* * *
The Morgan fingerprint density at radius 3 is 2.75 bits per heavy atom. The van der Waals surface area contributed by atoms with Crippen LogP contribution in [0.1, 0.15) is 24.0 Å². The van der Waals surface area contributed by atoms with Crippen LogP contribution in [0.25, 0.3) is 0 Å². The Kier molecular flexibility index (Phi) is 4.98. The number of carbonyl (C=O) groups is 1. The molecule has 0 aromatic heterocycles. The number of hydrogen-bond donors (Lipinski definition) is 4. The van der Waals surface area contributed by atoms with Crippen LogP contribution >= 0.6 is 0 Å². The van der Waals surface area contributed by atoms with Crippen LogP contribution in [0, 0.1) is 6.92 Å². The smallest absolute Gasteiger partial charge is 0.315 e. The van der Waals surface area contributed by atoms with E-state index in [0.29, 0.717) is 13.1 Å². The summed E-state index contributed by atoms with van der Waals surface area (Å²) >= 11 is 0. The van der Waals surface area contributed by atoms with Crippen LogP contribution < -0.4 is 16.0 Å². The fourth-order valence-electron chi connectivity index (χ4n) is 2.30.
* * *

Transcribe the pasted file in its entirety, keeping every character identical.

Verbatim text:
The Morgan fingerprint density at radius 3 is 2.75 bits per heavy atom. The van der Waals surface area contributed by atoms with Crippen LogP contribution in [0.1, 0.15) is 24.0 Å². The van der Waals surface area contributed by atoms with Crippen LogP contribution in [0.25, 0.3) is 0 Å². The Kier molecular flexibility index (Phi) is 4.98. The number of carbonyl (C=O) groups is 1. The molecule has 0 aromatic heterocycles. The number of hydrogen-bond donors (Lipinski definition) is 4. The van der Waals surface area contributed by atoms with Crippen LogP contribution >= 0.6 is 0 Å². The van der Waals surface area contributed by atoms with Crippen LogP contribution in [0, 0.1) is 6.92 Å². The smallest absolute Gasteiger partial charge is 0.315 e. The van der Waals surface area contributed by atoms with E-state index in [0.29, 0.717) is 13.1 Å². The summed E-state index contributed by atoms with van der Waals surface area (Å²) >= 11 is 0. The van der Waals surface area contributed by atoms with Crippen LogP contribution < -0.4 is 16.0 Å². The fourth-order valence-electron chi connectivity index (χ4n) is 2.30.